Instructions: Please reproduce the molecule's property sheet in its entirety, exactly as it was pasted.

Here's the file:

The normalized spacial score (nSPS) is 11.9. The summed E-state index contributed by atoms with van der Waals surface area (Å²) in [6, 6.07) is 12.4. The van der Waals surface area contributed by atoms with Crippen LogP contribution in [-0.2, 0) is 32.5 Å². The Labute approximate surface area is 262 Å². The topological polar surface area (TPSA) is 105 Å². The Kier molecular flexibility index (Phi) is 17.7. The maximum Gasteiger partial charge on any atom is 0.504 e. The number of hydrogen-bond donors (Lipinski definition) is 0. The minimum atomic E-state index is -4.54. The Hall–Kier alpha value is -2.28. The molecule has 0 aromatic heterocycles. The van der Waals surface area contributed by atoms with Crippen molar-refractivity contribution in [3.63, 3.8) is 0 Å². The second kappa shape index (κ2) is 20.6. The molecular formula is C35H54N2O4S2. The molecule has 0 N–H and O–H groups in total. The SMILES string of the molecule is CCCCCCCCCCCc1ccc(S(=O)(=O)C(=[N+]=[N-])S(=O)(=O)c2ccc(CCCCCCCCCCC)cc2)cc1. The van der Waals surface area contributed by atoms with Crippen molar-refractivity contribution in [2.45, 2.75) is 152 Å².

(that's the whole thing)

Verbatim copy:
The normalized spacial score (nSPS) is 11.9. The summed E-state index contributed by atoms with van der Waals surface area (Å²) in [6, 6.07) is 12.4. The van der Waals surface area contributed by atoms with Crippen LogP contribution in [-0.2, 0) is 32.5 Å². The Labute approximate surface area is 262 Å². The topological polar surface area (TPSA) is 105 Å². The Kier molecular flexibility index (Phi) is 17.7. The maximum Gasteiger partial charge on any atom is 0.504 e. The number of hydrogen-bond donors (Lipinski definition) is 0. The minimum atomic E-state index is -4.54. The Hall–Kier alpha value is -2.28. The molecule has 0 aromatic heterocycles. The van der Waals surface area contributed by atoms with Crippen molar-refractivity contribution in [3.63, 3.8) is 0 Å². The second kappa shape index (κ2) is 20.6. The molecular formula is C35H54N2O4S2. The molecule has 0 N–H and O–H groups in total. The SMILES string of the molecule is CCCCCCCCCCCc1ccc(S(=O)(=O)C(=[N+]=[N-])S(=O)(=O)c2ccc(CCCCCCCCCCC)cc2)cc1. The van der Waals surface area contributed by atoms with Crippen molar-refractivity contribution in [2.45, 2.75) is 152 Å².